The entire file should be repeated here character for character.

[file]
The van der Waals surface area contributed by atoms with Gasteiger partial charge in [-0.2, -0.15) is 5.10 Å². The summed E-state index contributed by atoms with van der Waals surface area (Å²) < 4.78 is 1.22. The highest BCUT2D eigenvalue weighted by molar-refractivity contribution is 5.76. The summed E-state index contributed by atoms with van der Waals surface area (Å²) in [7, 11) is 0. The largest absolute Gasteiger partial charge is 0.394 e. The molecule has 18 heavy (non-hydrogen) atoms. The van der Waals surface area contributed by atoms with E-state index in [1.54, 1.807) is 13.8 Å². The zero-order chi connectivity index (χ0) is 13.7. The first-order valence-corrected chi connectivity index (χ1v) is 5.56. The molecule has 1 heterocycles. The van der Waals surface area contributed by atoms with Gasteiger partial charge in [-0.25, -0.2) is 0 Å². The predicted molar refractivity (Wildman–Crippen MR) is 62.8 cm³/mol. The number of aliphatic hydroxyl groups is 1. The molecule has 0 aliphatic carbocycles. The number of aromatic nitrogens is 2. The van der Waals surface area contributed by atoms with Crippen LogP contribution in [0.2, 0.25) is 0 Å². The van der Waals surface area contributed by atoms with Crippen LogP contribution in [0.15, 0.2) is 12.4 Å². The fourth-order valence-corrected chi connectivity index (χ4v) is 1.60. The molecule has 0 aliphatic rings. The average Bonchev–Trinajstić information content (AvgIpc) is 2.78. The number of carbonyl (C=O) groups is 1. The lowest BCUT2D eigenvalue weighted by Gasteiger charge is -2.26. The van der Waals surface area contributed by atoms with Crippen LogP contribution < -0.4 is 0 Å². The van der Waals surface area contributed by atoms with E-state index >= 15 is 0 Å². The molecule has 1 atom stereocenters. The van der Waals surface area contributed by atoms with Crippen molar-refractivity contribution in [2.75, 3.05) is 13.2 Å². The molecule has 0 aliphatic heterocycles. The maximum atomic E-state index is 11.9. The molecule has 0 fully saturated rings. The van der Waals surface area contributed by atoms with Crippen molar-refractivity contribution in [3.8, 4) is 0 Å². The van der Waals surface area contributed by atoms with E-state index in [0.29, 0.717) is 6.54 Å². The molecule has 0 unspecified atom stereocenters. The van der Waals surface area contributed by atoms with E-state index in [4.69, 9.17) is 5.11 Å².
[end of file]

The van der Waals surface area contributed by atoms with Gasteiger partial charge in [-0.2, -0.15) is 5.10 Å². The summed E-state index contributed by atoms with van der Waals surface area (Å²) < 4.78 is 1.22. The highest BCUT2D eigenvalue weighted by molar-refractivity contribution is 5.76. The summed E-state index contributed by atoms with van der Waals surface area (Å²) in [7, 11) is 0. The largest absolute Gasteiger partial charge is 0.394 e. The molecule has 18 heavy (non-hydrogen) atoms. The van der Waals surface area contributed by atoms with E-state index in [1.54, 1.807) is 13.8 Å². The zero-order chi connectivity index (χ0) is 13.7. The first-order valence-corrected chi connectivity index (χ1v) is 5.56. The molecule has 1 heterocycles. The van der Waals surface area contributed by atoms with Gasteiger partial charge in [-0.25, -0.2) is 0 Å². The predicted molar refractivity (Wildman–Crippen MR) is 62.8 cm³/mol. The number of aliphatic hydroxyl groups is 1. The molecule has 0 aliphatic carbocycles. The number of aromatic nitrogens is 2. The van der Waals surface area contributed by atoms with Crippen LogP contribution in [0.2, 0.25) is 0 Å². The van der Waals surface area contributed by atoms with Crippen LogP contribution in [0.15, 0.2) is 12.4 Å². The fourth-order valence-corrected chi connectivity index (χ4v) is 1.60. The molecule has 0 aliphatic rings. The average Bonchev–Trinajstić information content (AvgIpc) is 2.78. The number of carbonyl (C=O) groups is 1. The lowest BCUT2D eigenvalue weighted by Gasteiger charge is -2.26. The van der Waals surface area contributed by atoms with Crippen LogP contribution < -0.4 is 0 Å². The van der Waals surface area contributed by atoms with E-state index >= 15 is 0 Å². The molecule has 1 atom stereocenters. The van der Waals surface area contributed by atoms with Crippen molar-refractivity contribution in [2.75, 3.05) is 13.2 Å². The molecule has 0 aliphatic heterocycles. The maximum atomic E-state index is 11.9. The molecule has 0 fully saturated rings. The van der Waals surface area contributed by atoms with Crippen molar-refractivity contribution in [3.8, 4) is 0 Å². The van der Waals surface area contributed by atoms with E-state index in [0.29, 0.717) is 6.54 Å². The molecule has 0 unspecified atom stereocenters. The van der Waals surface area contributed by atoms with E-state index in [4.69, 9.17) is 5.11 Å².